Recap of Day 2 of the NFL Draft

After a very exciting first day of the NFL Draft, day 2 rolled around to see what else could happen.  Day 2 is where the true scouts from the NFL are showcased.  Picking up a player nobody else has even heard of, and then turning him into a Pro Bowler.  Just look at Tom Brady, a 6th round pick into one of the best around today.

Here's just a quick recap of the players Detroit selected on day 2 of the 2006 NFL Draft:

5th Round - 141st Pick Overall - Jonathan Scott
This was a good pickup by Detroit.  Scott was thought to have gone late-first day to early-second day, and Detroit had even thought about taking him instead of Brian Calhoun.  Luckily Millen took the chance that he would still be there, and it paid off.  A great player for such a late pick.  ESPN.com's analysis of Scott is this:

Scott redshirted in 2001and started seven of the 12 games he played at right tackle as a redshirt freshman in 2002. He made the switch from right to left tackle as a sophomore in 2003. He started all 13 games at left tackle in 2003 and all 12 games at left tackle in 2004, when he earned second-team All-America honors. Scott started all 12 regular season games at left tackle as a senior in 2005, when he earned unanimous first-team All-America honors. The 2006 Rose Bowl was Scott's 44th career start at Texas. Scott suffered through some growing pains after flipping sides to the left tackle position in 2003, but he made significant strides over the course of his last two seasons. Scott made a wise decision to return for his senior season, as he needed more experience at the collegiate level in order to improve his bulk, strength and tenacity. While he has continued to make strides in those areas, there is still a lot of room left for him to progress. The bottom line is that his frame and athleticism make him an attractive pro prospect with a lot of upside. If Scott continues to get stronger and learns to play with more of a mean streak, he should emerge as a solid starter in the NFL. As it stands right now, Scott is a bit of a risk-versus-reward prospect worth considering late in the second round or anywhere in the third round of the 2006 draft.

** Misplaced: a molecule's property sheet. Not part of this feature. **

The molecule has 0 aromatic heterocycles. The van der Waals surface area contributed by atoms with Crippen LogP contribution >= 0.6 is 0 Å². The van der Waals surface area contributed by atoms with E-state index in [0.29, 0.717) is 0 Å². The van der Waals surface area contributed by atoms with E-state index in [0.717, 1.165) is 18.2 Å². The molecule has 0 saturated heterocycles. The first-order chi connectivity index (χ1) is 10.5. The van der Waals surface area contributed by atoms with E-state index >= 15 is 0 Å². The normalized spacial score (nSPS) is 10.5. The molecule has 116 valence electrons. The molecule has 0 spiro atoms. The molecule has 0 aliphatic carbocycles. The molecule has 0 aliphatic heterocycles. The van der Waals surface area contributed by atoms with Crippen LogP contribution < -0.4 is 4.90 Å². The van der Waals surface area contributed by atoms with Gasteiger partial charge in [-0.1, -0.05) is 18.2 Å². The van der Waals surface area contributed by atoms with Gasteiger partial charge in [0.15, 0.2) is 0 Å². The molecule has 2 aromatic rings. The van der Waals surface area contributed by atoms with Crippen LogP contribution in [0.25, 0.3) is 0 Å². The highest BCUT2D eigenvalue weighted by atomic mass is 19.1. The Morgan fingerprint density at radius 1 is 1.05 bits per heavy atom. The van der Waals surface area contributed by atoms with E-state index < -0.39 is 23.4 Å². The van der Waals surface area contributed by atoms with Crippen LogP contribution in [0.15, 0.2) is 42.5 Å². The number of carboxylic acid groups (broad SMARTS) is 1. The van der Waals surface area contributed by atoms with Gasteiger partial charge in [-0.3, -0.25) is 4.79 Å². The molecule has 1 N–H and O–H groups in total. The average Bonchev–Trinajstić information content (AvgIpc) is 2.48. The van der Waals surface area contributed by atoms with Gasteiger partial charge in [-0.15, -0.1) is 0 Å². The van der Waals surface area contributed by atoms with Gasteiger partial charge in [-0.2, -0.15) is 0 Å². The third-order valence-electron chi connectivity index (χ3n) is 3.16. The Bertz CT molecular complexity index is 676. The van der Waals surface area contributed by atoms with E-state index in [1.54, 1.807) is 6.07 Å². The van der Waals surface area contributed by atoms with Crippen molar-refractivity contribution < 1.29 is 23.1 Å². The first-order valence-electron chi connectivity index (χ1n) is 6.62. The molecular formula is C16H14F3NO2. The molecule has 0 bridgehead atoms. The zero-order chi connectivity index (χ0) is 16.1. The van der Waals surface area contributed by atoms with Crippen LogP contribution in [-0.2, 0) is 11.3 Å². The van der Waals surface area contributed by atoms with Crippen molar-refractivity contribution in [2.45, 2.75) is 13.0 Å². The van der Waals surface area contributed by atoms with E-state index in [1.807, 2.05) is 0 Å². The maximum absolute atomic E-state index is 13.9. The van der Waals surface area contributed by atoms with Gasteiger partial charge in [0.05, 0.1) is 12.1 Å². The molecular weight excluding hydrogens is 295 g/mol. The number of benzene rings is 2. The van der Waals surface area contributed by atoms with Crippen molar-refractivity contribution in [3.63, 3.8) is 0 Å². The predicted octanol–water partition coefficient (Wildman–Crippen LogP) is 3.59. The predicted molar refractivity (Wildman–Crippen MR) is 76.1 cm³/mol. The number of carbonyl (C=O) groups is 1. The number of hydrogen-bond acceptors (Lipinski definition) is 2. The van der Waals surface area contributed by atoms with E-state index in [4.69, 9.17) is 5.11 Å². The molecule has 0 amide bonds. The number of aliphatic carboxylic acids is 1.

Great pickup by the Lions late in the draft, especially since more holes were addressed.  The offensive line was very weak last year, and maybe adding some talent can help buildup a better, and more stronger o-line.


6th Round - 179th Pick Overall - Alton McCann
Alton McCann is a great cornerback out of West Virginia.  Most thought Detroit would've taken a corner earlier then the 6th round, but nonetheless, the Lions found a great player.  

When the draft gets into the 6th round, you really don't hear too much about the players selected.  McCann was predicted to not even go drafted, but something about him impressed Matt Millen.  McCann is a good pickup and should be good down the road.


7th Round - 217th Pick Overall - Fred Matua

Another offensive lineman was drafted in the 7th round, once again addressing this team's needs.  Matua is out of USC and was surprised himself to still be around in the 7th round.  Some experts had predicted that Matua would be a late-first day pick.  Matt Millen again took advantage of that and picked-up a player that may have been overlooked by other teams.

Matua is not a player that fits into every scheme, but he should be a great professional player with lots of speed and size.


7th Round - 247th Pick Overall - Anthony Cannon
The final pick of the 2006 NFL Draft for the Detroit Lions was the same position that the first pick came from, linebacker.  Anthony Cannon, out of Tulane, is an outside linebacker that had originally worked out with the New Orleans Saints before the draft, and had not impressed the scouts.  A week later he was worked out by Detroit, and obviously played much better.  It's great to see a player from Tulane, a college that was decimated by Hurricane Katrina, get out there and prove that no matter what, you can always accomplish amazing things.

With the choice of selecting Cannon, that brings the total number of defensive players drafted by the Detroit Lions up to 4, and for a change, outweighs the number of offensive players taken.


Overall, I'd say that the draft was pretty successful.  The holes in positions on the o-line and in the defensive backfield were taken care of.  Now, Detroit can move on to worrying about the actual playing standpoint.  Training camps are a ways away, but until then, the most-exciting offseason in sports will have to satisfy your NFL needs.
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